Nathaniel Ridlon 4 (3), fourth son of Lewis 3 (1), was bora in Saco,
Me., Aug. 30, 1798 ; married Jan. 26, 1827, Mercy Smith, and second-
ly, Jan. 23, 1832, Phebe Williams. At both weddings he was dressed in
a naval uniform. He was many years a seaman, — twenty-two years, —
during which he suffered severely from exposure and ill-treatment. He
had sailed upon the North and Baltic seas, and passed the Straits of Gib-
raltar ; had been in almost every European port, and passed through
many dangers. At one time, coming upon the coast of Maine during
very cold weather and in a driving storm, when the rigging of the vessel
was clad in ice, his feet were so badly frozen he was obliged to leave the
sea and remain at home all summer. The toes were all lost from one
foot, and he became a cripple for the remainder of his life. " Uncle
Nat " was a genuine sailor and could " spin a yarn " as well as the best
seaman who rode the deck. When speaking of his sufferings with his
frozen feet he delivered himself as follows : " I tell you, mister, I hed an
awful time of it that summer ; them ere toes was tormented sore, you
better believe, and it was all I could do to hobble round on the farm.
Why, sir, them toes got wus and wus, and tormented me day and night.
I tried to hoe some corn, and when I reached the end of my row would
sit on the grass, and with my ole jack-knife dig away at the j'ints of 'em ;
well, sir, I managed to unj'int 'em one by one, leetle by leetle, — gorry,
how it hurt though, — till they was all off out o' my way. Them ole big
fellows was hard 'nough, but when I undertook that little jack o' mine, I
tell you what, sir, that was tough enough to kill. Why, that was so con-
founded tender, with the flesh all gone, and the bones sticking out, 't was
all I could do to cripple round. But I sat down on the grass, pulled off
my sock, took out my old knife, and sed I: 'Now, little jack, you've got
tu cum, enyway.' Ye see, mister, the j'ints would come apart easy
'nough, but the toe held on to this ole foot by a little sinner (sinew), and
by mighty, how that did hang on ! Well, mister, 1 jist put the p'int o' the
knife-blade right in a-twixt the j'int — my foot was on a block o' wood —
and then, grippin' my teeth and shuttin' my eyes, I sed, ' Her'-now ! '
and .with one mighty yank, off it flew, sinner and all ; and good-Lord-a-
marcy, mister, when that sinner snapped I yelled like murder. Don't you


think that was a'tarnal, all-killin' job, mister? What say?" During this
description he had held his lame foot in his hands on his knee, and with
contortion of body, movement of hand, and facial expression, illustrated
in a forcible manner his rude amputations and sufferings. Men are few
who could undergo such painful operations upon their own flesh, and with
their own hands ; and one must be armed with strong nerves to hear the
old man tell the story unmoved. The bones of his feet were left with
sharp edges and caused him great pain ever after when walking; as the
motions of the foot, and weight of his body, pressed them into the flesh,
keeping it always sore. " Uncle Nat " always loved the sea, and spent
considerable time fishing along the coast of Maine, in after life.* He lived
a while with his uncle, Abraham Ridlon, when young. He was about
medium height, had round shoulders, long jutting eye-brows, gray eyes,
large nose, broad mouth and chin, and short, thick neck. In his prime his
hair was dark-brown. He was eccentric, odd, and willful, but quite con-
versational and humorous. Kind of heart and honest, "Uncle Nat" had
many friends, and the many "sailors' yarns " he used to spin, after he be-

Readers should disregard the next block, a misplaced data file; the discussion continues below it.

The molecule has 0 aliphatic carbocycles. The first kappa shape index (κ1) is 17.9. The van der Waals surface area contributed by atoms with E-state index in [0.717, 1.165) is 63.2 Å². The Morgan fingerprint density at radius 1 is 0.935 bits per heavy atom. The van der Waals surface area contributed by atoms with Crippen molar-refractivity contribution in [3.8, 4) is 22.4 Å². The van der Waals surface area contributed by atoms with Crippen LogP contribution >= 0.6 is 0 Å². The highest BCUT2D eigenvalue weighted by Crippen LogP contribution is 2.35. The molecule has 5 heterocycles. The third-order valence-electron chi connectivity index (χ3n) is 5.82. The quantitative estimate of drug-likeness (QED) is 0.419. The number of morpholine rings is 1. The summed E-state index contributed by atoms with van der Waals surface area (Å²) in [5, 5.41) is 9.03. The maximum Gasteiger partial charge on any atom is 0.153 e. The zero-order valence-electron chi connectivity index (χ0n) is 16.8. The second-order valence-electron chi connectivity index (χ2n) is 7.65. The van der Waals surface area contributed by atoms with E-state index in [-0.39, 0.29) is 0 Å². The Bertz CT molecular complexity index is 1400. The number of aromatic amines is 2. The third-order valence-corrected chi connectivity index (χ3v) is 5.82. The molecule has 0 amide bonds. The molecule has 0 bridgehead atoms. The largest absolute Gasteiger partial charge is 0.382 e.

came a "land-lubber," will never be forgotten by those who knew him.
His second wife predeceased him, but I have no record. He lived with
his youngest children during his last years, on his own farm, on the " Ferry
Road," nearly opposite the homestead of his brother Edmund. Died in
1873, and at his request, was buried in the same suit of sailors' clothes he
had been twice married in ; and we may hope he made a safe voyage to
the harbor of eternal rest. He had issue ticelve children, of whom here-
after. I have his portrait.

Edmund Ridlon 4 (1), fifth son of Lewis 3 (1), was born in Saco, Me.,
Sept. 7, 1800 ; married July 15, 1820, Ruth, daughter of Jeremiah and
Mercy Smith, and had issue twelve children, of whom hereafter. He lived
on a farm on the river side of the " Ferry Road," in Saco, nearly opposite
his brother Nathaniel's house, and only a little way down the hill from
the cemetery. He resembled his brother last mentioned : had sandy com-
plexion, Scottish type of features, long, shaggy eye-brows, and a surly,
determined expression of face. His shoulders — unlike nearly all the
Ridlons — were narrow and sloping. His constitution was vigorous till
old age; he enjoyed a good dinner. Eccentric as any member of the clan;
said many queer and witty things, now remembered and told by the
townspeople. His wife predeceased him. Mr. Ridlon died in 1878, aged
78 years. Children now living on the homestead farm. Portrait in my

Henry Ridlon 4 (2), sixth son of Lewis 3 (1), was born in Saco, Me.,
Sept. 4, 1802; married Nancy, daughter of his uncle Gibbins Ridlon, April
11, 1826, and settled on the "Ferry Road," so called. His first wife died
March 20, 1835, leaving four children, of whom hereafter; and Mr. Rid-
lon married, secondly, Feb. 6, 1845, Lucretia T. Edgecomb, of Saco ; she
was born Oct. 29, 1817, and is still living with her children in the city of
Saco. Mr. Ridlon died Feb. 19, 1869, leaving four children by his second
wife. He was a quiet, retiring man, honest and kind to all. Complexion
light, height medium, features Scottish.

* For many years successively, the Ridlons of Hollis and Buxton went to Saco,
and out a-fishing with Uncle Nat Ridlon, the latter always acting as "skipper."
The old "tar" knew the good tishing-places, understood the management of a
boat, and they always took good " fare " when under his directions.

Online LibraryG. T. (Gideon Tibbetts) RidlonHistory of the ancient Ryedales, and their descendants in Normandy, Great Britain, Ireland, and America, from 860 to 1884 → online text (page 85 of 103)